The dilemma did not slumber as Fowler was out of the hospital. He surely was confused. Was he supposed to grant him a dinner or a double whiskey? Pyle solved his problems by showing up at his door. It is not mentioned earlier, but Thomas Fowler is a married man, his wife lives in England and there is no love at all between the two of them. She is a Christian woman who denies Fowler the divorce he wants, so he can keep Phuong. Fowler sent a letter, asking for her to divorce him. In hope not to loose Phuong to Pyle he told her the reply was positive and that soon he would get it his way. Pyle has read the letter which she sent, telling Fowler that there was no way whatsoever she would divorce him. He is furious, and at that point we all know Fowler has lost his girlfriend to the young idealistic American.
Nevertheless this story is not nearly over. As Pyle has engaged himself in the task of making Indochina a democracy he is doing some underground business with General Thé. The Third force, York Harding’s brilliant idea is somewhat set to action under Pyle’s influence. Fowler’s friend Dominguez tips him of about the Chinese guy Mr. Heng. The information, which Mr. Heng gives him, is very disturbing and involves bicycle bombs. These bombs are of no ability to kill the one riding the bike, but loosing a foot has never done anything good for sake of freedom.
Sitting in a café at the square of Saigon, trying to avoid Phuong who is always in the milk bar at that time of day Fowler becomes aware of two American girls. They are talking to one another, looking at the watch and then say that they better be of as Warren told them not to stay any longer than 11:25. In that very moment a huge bang can be heard, the glass in the mirrors single out all over the place, and the pulp French woman’s make-up is thrown in Fowler lap, who surprisingly sits still. The chaos, the screams and the hysterical Fowler trying to get to Phuong who he believes is sitting at the milk bar are horrible. There are lying women with their dead babies in their arms and trishaw drivers with no feet. Pyle reached Fowler as he was breaking through the police cordon trying to get to Phuong. He hurriedly yelled in his ear, twice, that she was not there. She had been warned, just as Warren had warned the two American girls. Fowler pushes Pyle into the square and they stand there, in blood and dead bodies. Pyle looked around, noticing the blood on his foot, only to ask; what is that? Pyle had never seen a real war before. His respond to the answer “blood”, was: “I must wash it of before I see the minister.” The state of his shock was not to be overlooked; the frightened young boy could hardly believe that General Thé would do such a thing knowing that the parade was cancelled. Alden Pyle is a disaster for the sake of democracy.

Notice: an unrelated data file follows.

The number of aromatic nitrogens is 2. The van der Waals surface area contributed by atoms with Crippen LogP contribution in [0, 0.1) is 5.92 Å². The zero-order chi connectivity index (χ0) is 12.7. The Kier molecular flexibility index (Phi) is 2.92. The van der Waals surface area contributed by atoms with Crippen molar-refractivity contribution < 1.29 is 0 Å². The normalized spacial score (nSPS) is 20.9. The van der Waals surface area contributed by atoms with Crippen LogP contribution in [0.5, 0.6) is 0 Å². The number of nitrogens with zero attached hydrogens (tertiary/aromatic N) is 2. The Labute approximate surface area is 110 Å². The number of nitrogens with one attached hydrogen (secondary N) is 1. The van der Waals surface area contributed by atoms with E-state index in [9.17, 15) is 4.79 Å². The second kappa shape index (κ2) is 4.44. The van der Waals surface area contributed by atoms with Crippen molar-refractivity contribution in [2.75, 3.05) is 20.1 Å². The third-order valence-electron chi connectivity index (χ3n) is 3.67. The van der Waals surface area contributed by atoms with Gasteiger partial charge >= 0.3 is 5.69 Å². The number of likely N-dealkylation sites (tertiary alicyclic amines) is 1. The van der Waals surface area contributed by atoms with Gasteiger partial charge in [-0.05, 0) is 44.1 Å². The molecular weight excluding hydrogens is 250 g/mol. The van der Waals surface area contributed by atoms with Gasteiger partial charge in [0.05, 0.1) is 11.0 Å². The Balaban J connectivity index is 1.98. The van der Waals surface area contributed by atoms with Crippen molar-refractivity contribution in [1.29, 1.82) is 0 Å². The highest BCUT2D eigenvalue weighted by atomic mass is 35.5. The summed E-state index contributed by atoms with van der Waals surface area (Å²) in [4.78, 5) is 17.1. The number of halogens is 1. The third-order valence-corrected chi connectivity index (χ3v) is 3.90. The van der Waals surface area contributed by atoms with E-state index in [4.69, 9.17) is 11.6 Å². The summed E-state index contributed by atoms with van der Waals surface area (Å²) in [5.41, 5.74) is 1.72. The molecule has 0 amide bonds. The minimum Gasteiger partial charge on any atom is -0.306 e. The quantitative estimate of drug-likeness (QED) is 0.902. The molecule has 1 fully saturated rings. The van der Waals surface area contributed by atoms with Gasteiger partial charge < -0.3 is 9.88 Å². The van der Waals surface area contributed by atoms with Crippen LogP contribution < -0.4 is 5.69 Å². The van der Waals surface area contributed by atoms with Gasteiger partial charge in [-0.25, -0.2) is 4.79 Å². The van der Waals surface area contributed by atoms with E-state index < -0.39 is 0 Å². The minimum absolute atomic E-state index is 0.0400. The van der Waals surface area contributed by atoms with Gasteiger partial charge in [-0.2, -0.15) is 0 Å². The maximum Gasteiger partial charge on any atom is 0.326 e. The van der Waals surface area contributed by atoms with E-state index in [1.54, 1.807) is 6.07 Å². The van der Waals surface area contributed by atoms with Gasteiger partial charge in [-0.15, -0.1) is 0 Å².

As Mr. Heng is without doubt furious of the action Pyle has caused he agrees that something has to be done. As Pyle is his own chief, and the most narrow sighted person in the whole of Saigon Mr. Heng proposes that he and Fowler eats dinner at the Vieux Moulin. Mr. Heng would simply talk to him before he got there. They would have a nice and clean conversation.
Fowler sits at the Vieux Moulin, and waits for Pyle, who he knows never will show up, ever. He thinks about calling it of, finding Pyle and let him stays at his house. He never does. He walks home, and out in the streets where he finds Phuong. They go home to the rue Catinat, and are disturbed by the knocking of a police officer. As we are back at the beginning I feel like taking the freedom to tell that Mrs. Fowler sent a telegram were she claims being unreasonable, and grant Fowler his divorce.
Everything went back to what it was like the day before Pyle came strutting through the square of Saigon, which he so much later laid in ruins.
The hidden theme in this book made it not so well liked in the U.S. The continual discussion of colonials and Alden Pyle as the American believing he can save the world of his own, reminds me of America today. About the colonials, French lost Vietnam, and America fought their war for democracy afterwards. It is all past.